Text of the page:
• by Singularitarian2048 (1068276) on Wednesday March 31, 2010 @01:14PM (#31689822)
    FTA: "In the 1950s and 60s, artificial-intelligence researchers saw themselves as trying to uncover the rules of thought. But those rules turned out to be way more complicated than anyone had imagined. Since then, artificial-intelligence (AI) research has come to rely, instead, on probabilities -- statistical patterns that computers can learn from large sets of training data."

    From the viewpoint of Jaynes and many Bayesians, probability IS simply the rules of thought.
  • by jd (1658) <[moc.oohay] [ta] [kapimi]> on Wednesday March 31, 2010 @01:25PM (#31689960) Homepage Journal

    There are different sizes of infinity, and therefore it is entirely possible for an infinite task to grow into a larger infinite task.

  • Re:Interesting Idea (Score:1, Informative)

    by Anonymous Coward on Wednesday March 31, 2010 @02:05PM (#31690564)

    This is the exact idea I saw in a Masters project at my University that was completed several years ago.
    A student created a modified version of Prolog that would work with probabilities. It was very powerful and was used in the military for some expert systems.

    This is nothing new. Probabilistic logic has been around for a very long time.

    My Master's advisor also created a similar system for Lisp, which is exactly what this is.

  • by jd (1658) <[moc.oohay] [ta] [kapimi]> on Wednesday March 31, 2010 @02:22PM (#31690846) Homepage Journal

    The number of integers is infinite, but it is a different infinity than the number of real numbers. The former is considered countable, the latter uncountable.

    If you look up the proof of Fermat's Last Theorum, you'll see it was the comparison of the size of two infinite sets that allowed the proof to be completed.

  • Re:Interesting Idea (Score:4, Informative)

    by Chris Burke (6130) on Wednesday March 31, 2010 @02:31PM (#31690978) Homepage

    In an example, we're told the cassowary is a bird. Then we're told it can weigh almost 200 lbs. Okay. Now you're telling me that it might revise its guess as to whether or not it can fly? Come on! Am I the only person that can see that you've just given me an example where the program magically drums up the rule or probability based rule that "if something weighs almost 200 lbs it probably cannot fly"?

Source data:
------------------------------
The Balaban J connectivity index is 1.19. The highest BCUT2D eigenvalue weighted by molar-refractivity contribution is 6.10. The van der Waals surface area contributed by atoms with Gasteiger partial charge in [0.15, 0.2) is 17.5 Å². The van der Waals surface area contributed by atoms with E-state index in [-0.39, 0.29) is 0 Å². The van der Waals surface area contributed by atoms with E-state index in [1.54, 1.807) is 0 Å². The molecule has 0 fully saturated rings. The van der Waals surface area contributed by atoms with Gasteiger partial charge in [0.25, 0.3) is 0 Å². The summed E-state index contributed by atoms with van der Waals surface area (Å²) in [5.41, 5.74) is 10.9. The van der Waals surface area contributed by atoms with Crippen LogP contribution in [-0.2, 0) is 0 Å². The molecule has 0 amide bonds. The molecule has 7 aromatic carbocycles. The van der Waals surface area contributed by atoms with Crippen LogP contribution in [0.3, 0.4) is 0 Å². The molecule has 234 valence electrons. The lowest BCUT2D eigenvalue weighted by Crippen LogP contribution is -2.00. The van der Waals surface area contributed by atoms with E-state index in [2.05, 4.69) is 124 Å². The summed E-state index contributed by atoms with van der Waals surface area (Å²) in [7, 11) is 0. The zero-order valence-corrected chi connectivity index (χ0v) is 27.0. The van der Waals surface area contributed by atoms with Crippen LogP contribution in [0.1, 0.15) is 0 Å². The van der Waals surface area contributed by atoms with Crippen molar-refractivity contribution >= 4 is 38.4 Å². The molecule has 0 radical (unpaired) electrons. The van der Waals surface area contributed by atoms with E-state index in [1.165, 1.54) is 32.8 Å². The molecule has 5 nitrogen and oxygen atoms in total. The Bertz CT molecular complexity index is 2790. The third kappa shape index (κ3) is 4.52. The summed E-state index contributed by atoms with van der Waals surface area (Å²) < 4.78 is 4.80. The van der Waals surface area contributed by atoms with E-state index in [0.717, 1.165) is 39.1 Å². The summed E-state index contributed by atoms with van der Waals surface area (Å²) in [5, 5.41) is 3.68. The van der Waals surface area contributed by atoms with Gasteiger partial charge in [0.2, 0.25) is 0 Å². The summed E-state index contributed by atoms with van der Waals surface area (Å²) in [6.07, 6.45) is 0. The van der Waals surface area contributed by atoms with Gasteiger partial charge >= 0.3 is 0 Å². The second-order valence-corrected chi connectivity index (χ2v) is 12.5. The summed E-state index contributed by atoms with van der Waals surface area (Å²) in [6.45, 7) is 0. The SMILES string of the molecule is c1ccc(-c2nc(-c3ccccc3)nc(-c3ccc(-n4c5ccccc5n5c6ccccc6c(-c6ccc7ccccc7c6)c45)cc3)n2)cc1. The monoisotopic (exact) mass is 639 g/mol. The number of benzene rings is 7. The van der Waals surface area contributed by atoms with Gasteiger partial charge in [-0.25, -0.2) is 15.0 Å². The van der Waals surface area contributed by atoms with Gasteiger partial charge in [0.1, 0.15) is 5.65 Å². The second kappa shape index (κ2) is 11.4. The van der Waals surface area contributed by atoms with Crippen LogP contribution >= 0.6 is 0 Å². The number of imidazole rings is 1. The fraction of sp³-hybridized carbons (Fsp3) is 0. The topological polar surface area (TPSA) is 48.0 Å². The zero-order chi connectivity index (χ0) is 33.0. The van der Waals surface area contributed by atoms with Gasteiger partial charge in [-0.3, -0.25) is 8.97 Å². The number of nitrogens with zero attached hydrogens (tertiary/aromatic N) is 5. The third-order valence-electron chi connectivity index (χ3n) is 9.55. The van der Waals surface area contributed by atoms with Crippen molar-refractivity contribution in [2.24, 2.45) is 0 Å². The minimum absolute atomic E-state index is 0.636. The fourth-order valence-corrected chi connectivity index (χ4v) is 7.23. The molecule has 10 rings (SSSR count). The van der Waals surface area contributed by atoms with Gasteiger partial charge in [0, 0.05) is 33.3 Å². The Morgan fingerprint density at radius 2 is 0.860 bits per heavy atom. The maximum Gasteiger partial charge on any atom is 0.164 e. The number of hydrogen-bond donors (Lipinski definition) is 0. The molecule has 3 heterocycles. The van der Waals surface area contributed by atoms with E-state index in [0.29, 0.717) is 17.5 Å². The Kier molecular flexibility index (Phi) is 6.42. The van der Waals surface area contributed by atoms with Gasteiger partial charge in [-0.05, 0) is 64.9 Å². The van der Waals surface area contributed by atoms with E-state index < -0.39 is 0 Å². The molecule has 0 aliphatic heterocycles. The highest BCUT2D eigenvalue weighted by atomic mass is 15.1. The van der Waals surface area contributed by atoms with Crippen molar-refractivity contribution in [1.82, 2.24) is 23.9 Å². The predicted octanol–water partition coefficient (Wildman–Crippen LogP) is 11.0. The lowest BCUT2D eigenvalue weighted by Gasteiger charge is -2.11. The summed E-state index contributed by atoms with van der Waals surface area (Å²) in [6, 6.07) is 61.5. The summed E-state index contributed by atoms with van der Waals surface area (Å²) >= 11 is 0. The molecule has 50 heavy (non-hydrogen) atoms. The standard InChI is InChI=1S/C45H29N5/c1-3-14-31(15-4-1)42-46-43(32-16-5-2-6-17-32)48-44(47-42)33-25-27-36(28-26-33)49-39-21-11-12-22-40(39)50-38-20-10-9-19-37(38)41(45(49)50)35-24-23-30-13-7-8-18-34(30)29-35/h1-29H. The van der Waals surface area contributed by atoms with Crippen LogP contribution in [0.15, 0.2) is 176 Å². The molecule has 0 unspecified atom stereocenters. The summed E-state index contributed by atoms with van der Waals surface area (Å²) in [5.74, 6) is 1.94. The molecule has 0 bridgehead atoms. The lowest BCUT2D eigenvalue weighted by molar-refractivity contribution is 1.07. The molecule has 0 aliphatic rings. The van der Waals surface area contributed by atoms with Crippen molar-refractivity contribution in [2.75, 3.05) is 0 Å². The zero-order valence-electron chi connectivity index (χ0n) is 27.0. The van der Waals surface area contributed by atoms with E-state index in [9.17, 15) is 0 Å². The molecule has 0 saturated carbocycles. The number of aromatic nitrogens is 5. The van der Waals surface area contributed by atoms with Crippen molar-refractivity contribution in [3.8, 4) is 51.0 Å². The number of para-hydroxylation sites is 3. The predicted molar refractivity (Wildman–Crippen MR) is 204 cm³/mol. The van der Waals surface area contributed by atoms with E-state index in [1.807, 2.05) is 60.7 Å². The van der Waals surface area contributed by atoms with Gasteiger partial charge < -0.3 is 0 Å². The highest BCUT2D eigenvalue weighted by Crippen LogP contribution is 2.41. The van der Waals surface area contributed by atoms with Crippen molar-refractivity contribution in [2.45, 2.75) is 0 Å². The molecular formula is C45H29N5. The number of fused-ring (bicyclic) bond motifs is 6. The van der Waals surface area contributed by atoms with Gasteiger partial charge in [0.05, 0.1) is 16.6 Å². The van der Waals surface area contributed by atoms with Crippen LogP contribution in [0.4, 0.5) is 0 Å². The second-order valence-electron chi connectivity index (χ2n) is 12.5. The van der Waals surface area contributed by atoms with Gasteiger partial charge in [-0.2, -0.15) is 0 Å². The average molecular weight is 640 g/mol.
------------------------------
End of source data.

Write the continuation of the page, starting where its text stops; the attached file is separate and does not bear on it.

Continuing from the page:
For fucks sake, it was just an example of the kind of inferences a logical rule system can make, not a dump of the AI's knowledge and successful inference databases. I mean you might as well complain that the example given was not written in Church and ergo not understandable by the AI whatsoever.

    As the article explains, just not explicitly in the context of that example, it devises these rules from being fed information and using the probabilistic approach to figure out patterns and to infer rules, and that it does this better than other

    So in the actual version of the Cassowary problem, you would have first fed it a bunch of data about other birds, their flying capabilities, and their weights. The AI would then look at the data, and infer based on the Emu and the Ostrich that heavy birds can't fly and light birds can, unless they're the mascots of open source operating systems (that was a joke). Then you tell it about the cassowary, but not whether or not it can fly, and it infers based on its rules that the cassowary probably can't fly.

    In a sense it does "magically drum up the rule". Yes you still have to feed it data, but the point is that you do not have to manually specify every rule, because it can infer the rules from the data, and the create further inferences for those rules, combining the abilities of a rule-based system with the pattern-recognizing power of probabilistic systems.

    So the point is it takes less training, and a relatively small amount of explicitly specified rules.

  • by Khashishi (775369) on Wednesday March 31, 2010 @03:24PM (#31691772) Journal

    yet, there's scant evidence that the universe is finite. Only WMAP quadrupole data... one number... suggests such a thing.

"Irrationality is the square root of all evil" -- Douglas Hofstadter